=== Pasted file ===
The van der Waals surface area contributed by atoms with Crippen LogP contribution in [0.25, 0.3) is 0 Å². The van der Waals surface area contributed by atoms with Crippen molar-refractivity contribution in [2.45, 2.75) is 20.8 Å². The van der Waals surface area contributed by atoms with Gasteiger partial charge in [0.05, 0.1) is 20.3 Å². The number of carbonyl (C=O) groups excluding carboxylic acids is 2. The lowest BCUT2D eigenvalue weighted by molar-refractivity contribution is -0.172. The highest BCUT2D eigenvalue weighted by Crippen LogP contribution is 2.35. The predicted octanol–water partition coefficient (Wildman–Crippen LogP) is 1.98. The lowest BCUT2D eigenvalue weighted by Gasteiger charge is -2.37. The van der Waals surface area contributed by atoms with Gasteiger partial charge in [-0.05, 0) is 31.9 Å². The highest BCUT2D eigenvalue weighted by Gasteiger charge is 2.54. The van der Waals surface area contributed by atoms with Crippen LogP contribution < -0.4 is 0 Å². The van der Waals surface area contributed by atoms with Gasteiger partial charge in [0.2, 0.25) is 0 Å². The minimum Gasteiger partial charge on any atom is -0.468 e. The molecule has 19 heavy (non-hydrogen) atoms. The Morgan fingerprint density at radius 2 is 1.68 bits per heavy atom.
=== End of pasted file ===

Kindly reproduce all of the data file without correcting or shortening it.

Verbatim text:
The van der Waals surface area contributed by atoms with Crippen LogP contribution in [0.25, 0.3) is 0 Å². The van der Waals surface area contributed by atoms with Crippen molar-refractivity contribution in [2.45, 2.75) is 20.8 Å². The van der Waals surface area contributed by atoms with Gasteiger partial charge in [0.05, 0.1) is 20.3 Å². The number of carbonyl (C=O) groups excluding carboxylic acids is 2. The lowest BCUT2D eigenvalue weighted by molar-refractivity contribution is -0.172. The highest BCUT2D eigenvalue weighted by Crippen LogP contribution is 2.35. The predicted octanol–water partition coefficient (Wildman–Crippen LogP) is 1.98. The lowest BCUT2D eigenvalue weighted by Gasteiger charge is -2.37. The van der Waals surface area contributed by atoms with Gasteiger partial charge in [-0.05, 0) is 31.9 Å². The highest BCUT2D eigenvalue weighted by Gasteiger charge is 2.54. The van der Waals surface area contributed by atoms with Crippen LogP contribution < -0.4 is 0 Å². The van der Waals surface area contributed by atoms with Gasteiger partial charge in [0.2, 0.25) is 0 Å². The minimum Gasteiger partial charge on any atom is -0.468 e. The molecule has 19 heavy (non-hydrogen) atoms. The Morgan fingerprint density at radius 2 is 1.68 bits per heavy atom.